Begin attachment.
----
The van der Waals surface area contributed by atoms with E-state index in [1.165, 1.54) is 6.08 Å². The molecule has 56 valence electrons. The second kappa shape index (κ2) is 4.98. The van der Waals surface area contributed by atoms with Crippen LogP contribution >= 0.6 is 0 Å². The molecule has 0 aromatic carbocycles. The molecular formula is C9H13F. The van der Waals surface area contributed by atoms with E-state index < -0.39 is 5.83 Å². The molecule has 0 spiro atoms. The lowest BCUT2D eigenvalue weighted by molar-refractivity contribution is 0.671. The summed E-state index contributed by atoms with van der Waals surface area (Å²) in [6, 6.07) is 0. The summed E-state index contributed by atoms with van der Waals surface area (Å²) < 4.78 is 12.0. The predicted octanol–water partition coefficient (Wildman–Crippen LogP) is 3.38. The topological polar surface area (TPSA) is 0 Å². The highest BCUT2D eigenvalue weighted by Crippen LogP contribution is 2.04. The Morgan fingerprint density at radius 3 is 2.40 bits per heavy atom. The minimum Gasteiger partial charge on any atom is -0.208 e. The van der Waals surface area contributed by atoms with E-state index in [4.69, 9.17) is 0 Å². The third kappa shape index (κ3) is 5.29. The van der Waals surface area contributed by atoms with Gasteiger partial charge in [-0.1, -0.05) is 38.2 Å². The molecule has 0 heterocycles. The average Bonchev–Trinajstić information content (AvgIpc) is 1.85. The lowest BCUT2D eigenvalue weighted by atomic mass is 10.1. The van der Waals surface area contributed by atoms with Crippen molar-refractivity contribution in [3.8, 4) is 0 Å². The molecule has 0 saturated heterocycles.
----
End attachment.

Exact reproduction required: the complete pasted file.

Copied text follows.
The van der Waals surface area contributed by atoms with E-state index in [1.165, 1.54) is 6.08 Å². The molecule has 56 valence electrons. The second kappa shape index (κ2) is 4.98. The van der Waals surface area contributed by atoms with Crippen LogP contribution >= 0.6 is 0 Å². The molecule has 0 aromatic carbocycles. The molecular formula is C9H13F. The van der Waals surface area contributed by atoms with E-state index < -0.39 is 5.83 Å². The molecule has 0 spiro atoms. The lowest BCUT2D eigenvalue weighted by molar-refractivity contribution is 0.671. The summed E-state index contributed by atoms with van der Waals surface area (Å²) in [6, 6.07) is 0. The summed E-state index contributed by atoms with van der Waals surface area (Å²) < 4.78 is 12.0. The predicted octanol–water partition coefficient (Wildman–Crippen LogP) is 3.38. The topological polar surface area (TPSA) is 0 Å². The highest BCUT2D eigenvalue weighted by Crippen LogP contribution is 2.04. The Morgan fingerprint density at radius 3 is 2.40 bits per heavy atom. The minimum Gasteiger partial charge on any atom is -0.208 e. The van der Waals surface area contributed by atoms with E-state index in [4.69, 9.17) is 0 Å². The third kappa shape index (κ3) is 5.29. The van der Waals surface area contributed by atoms with Gasteiger partial charge in [-0.1, -0.05) is 38.2 Å². The molecule has 0 heterocycles. The average Bonchev–Trinajstić information content (AvgIpc) is 1.85. The lowest BCUT2D eigenvalue weighted by atomic mass is 10.1. The van der Waals surface area contributed by atoms with Crippen molar-refractivity contribution in [3.8, 4) is 0 Å². The molecule has 0 saturated heterocycles.